The BRI is one example of how near-peers are competing with the U.S. by employing other instruments of power to facilitate and improve future capabilities for the Chinese military.  The history of U.S. military engagement in the regions affected by the BRI, as well as the current engagement strategies, have set the conditions for Chinese success.  U.S. military engagement in the BRI regions has been sporadic and has taken the form of a one-sided push for U.S. interests with only notional support for local people and culture due to lack of integration with other instruments of power.  Future U.S. military strategy must be fully integrated with all instruments of power to reduce the likelihood that the BRI will challenge the post-WWII world order.  This integration of all instruments of power also needs to effectively mitigate China’s ability to employ the BRI’s geostrategic locations and access to resource against the U.S. and its allies in future military actions.[32]

From the first six frigates authorized by Congress on March 10, 1794, to our current forward presence, the U.S. military instrument of national power has been engaged around the world.[33]  The operational environment of Africa, Central Europe, and South Asia have all been shaped by this engagement.  The recent shift in our National Defense Strategy (NDS), away from a focus on violent extremist organizations (VEOs) to near-peer competitors, is necessary and long overdue.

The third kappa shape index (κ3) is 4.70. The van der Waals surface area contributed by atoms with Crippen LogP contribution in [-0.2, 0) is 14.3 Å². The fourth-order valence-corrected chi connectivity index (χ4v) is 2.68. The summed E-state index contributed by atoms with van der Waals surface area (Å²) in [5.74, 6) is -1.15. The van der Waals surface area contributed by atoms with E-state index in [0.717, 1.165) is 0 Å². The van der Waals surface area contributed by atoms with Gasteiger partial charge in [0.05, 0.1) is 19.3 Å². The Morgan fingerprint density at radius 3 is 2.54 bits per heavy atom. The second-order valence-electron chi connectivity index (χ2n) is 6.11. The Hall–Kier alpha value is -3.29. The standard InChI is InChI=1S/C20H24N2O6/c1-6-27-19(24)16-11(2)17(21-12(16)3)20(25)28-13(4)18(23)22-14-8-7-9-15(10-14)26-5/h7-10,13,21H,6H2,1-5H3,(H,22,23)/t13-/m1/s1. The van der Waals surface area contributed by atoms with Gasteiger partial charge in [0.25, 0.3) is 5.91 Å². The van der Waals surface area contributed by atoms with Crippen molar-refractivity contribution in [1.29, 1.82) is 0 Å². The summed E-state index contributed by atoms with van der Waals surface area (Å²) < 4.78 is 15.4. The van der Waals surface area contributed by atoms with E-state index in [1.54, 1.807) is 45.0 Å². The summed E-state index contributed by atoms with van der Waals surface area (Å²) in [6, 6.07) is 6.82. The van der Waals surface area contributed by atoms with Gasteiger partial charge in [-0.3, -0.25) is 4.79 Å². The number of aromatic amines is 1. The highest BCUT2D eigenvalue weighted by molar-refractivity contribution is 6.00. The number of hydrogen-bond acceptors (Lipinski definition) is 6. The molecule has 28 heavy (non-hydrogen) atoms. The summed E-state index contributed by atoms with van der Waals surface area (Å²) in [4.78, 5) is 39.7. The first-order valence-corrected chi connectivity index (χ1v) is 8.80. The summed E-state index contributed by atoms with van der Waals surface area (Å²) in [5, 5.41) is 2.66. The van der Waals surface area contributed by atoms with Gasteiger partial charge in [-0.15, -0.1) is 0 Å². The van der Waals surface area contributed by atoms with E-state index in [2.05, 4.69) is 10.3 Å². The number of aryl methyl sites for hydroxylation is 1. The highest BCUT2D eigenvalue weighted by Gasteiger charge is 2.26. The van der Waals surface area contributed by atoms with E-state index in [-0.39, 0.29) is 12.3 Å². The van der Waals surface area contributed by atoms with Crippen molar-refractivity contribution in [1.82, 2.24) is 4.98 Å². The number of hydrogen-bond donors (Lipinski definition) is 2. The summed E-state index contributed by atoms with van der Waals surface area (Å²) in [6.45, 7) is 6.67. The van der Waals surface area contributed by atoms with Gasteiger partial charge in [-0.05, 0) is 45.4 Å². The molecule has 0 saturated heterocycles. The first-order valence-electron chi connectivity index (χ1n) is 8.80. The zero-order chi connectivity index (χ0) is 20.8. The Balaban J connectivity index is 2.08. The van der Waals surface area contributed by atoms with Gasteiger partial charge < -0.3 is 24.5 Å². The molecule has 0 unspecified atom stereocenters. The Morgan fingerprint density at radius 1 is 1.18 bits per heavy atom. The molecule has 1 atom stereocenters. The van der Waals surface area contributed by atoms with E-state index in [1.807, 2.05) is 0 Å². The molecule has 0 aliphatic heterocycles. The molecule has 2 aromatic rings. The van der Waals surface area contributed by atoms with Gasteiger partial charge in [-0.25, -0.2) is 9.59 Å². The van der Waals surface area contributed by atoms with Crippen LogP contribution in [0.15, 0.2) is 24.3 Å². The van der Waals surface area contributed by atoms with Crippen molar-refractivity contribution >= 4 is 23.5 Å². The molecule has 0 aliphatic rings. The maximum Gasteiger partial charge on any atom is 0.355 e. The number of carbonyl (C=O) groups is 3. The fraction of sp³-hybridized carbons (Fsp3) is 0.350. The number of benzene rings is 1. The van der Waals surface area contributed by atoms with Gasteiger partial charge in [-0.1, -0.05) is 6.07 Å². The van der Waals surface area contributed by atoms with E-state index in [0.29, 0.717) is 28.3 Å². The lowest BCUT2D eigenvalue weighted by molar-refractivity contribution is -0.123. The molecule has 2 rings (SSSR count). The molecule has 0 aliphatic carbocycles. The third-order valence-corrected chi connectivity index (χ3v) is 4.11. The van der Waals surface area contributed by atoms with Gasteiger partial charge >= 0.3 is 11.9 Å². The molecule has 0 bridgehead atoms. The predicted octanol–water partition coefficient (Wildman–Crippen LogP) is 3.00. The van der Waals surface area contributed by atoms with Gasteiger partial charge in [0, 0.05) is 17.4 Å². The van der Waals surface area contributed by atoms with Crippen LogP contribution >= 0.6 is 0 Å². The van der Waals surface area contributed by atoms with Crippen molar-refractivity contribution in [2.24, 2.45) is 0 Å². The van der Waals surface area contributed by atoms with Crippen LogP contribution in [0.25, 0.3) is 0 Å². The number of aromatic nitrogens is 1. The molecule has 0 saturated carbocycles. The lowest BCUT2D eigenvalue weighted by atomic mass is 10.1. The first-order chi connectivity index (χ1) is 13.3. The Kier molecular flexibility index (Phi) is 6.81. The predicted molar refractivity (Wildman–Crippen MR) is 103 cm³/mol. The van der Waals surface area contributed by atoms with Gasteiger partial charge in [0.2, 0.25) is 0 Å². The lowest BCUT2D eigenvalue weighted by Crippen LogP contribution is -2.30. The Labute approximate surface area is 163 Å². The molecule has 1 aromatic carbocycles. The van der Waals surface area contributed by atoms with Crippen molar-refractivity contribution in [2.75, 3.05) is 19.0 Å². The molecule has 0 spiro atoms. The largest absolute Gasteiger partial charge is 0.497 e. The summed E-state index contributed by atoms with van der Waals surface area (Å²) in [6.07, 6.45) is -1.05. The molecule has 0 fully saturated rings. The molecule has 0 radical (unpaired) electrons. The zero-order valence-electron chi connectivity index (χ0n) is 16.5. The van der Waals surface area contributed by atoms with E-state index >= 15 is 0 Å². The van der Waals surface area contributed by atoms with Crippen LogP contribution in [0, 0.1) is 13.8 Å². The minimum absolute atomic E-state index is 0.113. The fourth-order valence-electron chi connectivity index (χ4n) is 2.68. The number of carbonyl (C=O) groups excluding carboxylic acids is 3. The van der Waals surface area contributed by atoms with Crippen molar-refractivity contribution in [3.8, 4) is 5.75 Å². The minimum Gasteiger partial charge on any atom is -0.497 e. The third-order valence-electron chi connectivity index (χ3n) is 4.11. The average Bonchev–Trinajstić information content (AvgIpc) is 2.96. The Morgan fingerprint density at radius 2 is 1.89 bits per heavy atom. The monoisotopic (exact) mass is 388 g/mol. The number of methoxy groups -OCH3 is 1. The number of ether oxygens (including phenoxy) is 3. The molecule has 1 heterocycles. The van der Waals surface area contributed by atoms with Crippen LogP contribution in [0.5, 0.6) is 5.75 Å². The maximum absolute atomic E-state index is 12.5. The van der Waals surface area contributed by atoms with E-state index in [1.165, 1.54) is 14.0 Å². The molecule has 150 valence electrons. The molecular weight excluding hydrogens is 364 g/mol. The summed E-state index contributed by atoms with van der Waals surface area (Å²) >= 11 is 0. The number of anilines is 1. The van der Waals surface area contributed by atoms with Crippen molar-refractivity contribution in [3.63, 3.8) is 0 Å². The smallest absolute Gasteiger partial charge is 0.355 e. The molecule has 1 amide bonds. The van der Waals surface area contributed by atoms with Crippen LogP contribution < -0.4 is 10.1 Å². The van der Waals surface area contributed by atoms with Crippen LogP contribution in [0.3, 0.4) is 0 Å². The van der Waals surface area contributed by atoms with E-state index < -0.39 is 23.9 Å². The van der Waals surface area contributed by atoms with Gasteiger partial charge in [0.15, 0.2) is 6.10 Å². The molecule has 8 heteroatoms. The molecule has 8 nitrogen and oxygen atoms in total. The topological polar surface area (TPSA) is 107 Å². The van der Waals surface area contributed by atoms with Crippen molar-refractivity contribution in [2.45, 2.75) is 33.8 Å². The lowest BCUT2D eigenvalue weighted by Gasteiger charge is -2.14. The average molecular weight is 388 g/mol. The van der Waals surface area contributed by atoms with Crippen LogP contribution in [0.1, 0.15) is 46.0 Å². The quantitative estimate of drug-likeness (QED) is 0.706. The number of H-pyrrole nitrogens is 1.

U.S. military history is replete with hundreds of instances of armed intervention by U.S. forces in global conflicts spanning the full spectrum of war.  Of those many engagements, only 11 were part of a declaration of war against a foreign nation.  Most of the actions before WWII were Naval or Marine actions to protect U.S. citizens or to promote U.S. interests.[34]  Many of the activities since WWII have placed the U.S. in the role of “world police” in a stated effort to protect the homeland from attack or to protect citizens of other nations from each other to ensure stability.  This stability is seen as the underpinning of the post-WWII world order, from which the U.S. and its allies benefit.

The focus and corresponding transition to great power competition articulated in key U.S. national security strategy guidance offer new opportunities for the American military.[35],[36]  If properly implemented by the WOG, the U.S. can move from the role of world police to that of world underwriter.  Properly understood, the other instruments of U.S. power would lead efforts through an influx of financial support for the DoS, U.S. Agency for International Development, and other agencies.  The U.S. military would move to a supporting role providing training, logistical, and management support for the other instruments of power as well as for vetted and aligned non-governmental organizations.  A shift in operational and tactical actions in Africa, Central Europe, and South Asia could move U.S. military actions from the forefront of U.S. instruments of power application to the background.  The importance of this shift cannot be understated and has the potential to move U.S. foreign policy into alignment with its grand strategy, as articulated in the Preamble of the Constitution.  The first U.S. flag that citizens of the developing world see should be on food crates or other aid rather than on soldiers.

Austin Discusses Need for Indo-Pacific Partnerships in the Future
Secretary of Defense Lloyd J. Austin III gives remarks on "The Imperative of Partnership" at the 40th International Institute for Strategic Studies (IISS) Fullerton Lecture in Singapore, July 27, 2021. Austin is on a week-long trip to reaffirm defense relationships and conduct bilateral meetings with senior officials in Singapore; Hanoi, Vietnam; and Manila, Philippines. (Photo by Chad J. McNeeley)